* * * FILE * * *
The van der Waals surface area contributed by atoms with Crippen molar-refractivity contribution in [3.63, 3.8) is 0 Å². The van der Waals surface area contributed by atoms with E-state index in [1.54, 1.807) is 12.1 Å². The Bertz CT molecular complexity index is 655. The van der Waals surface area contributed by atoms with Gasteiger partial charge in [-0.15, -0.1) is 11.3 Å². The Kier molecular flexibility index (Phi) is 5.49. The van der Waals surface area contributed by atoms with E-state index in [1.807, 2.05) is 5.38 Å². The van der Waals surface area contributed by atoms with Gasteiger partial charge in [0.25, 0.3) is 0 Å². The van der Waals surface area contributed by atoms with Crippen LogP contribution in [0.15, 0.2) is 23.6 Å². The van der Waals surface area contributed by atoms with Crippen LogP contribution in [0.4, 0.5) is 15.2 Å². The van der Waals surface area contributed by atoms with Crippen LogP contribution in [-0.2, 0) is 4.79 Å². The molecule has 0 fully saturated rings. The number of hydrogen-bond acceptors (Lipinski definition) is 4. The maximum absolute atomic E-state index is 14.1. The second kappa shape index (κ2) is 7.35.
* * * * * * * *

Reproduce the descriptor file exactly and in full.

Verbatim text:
The van der Waals surface area contributed by atoms with Crippen molar-refractivity contribution in [3.63, 3.8) is 0 Å². The van der Waals surface area contributed by atoms with E-state index in [1.54, 1.807) is 12.1 Å². The Bertz CT molecular complexity index is 655. The van der Waals surface area contributed by atoms with Gasteiger partial charge in [-0.15, -0.1) is 11.3 Å². The Kier molecular flexibility index (Phi) is 5.49. The van der Waals surface area contributed by atoms with E-state index in [1.807, 2.05) is 5.38 Å². The van der Waals surface area contributed by atoms with Gasteiger partial charge in [0.25, 0.3) is 0 Å². The van der Waals surface area contributed by atoms with Crippen LogP contribution in [0.15, 0.2) is 23.6 Å². The van der Waals surface area contributed by atoms with Crippen LogP contribution in [0.4, 0.5) is 15.2 Å². The van der Waals surface area contributed by atoms with Crippen LogP contribution in [-0.2, 0) is 4.79 Å². The molecule has 0 fully saturated rings. The number of hydrogen-bond acceptors (Lipinski definition) is 4. The maximum absolute atomic E-state index is 14.1. The second kappa shape index (κ2) is 7.35.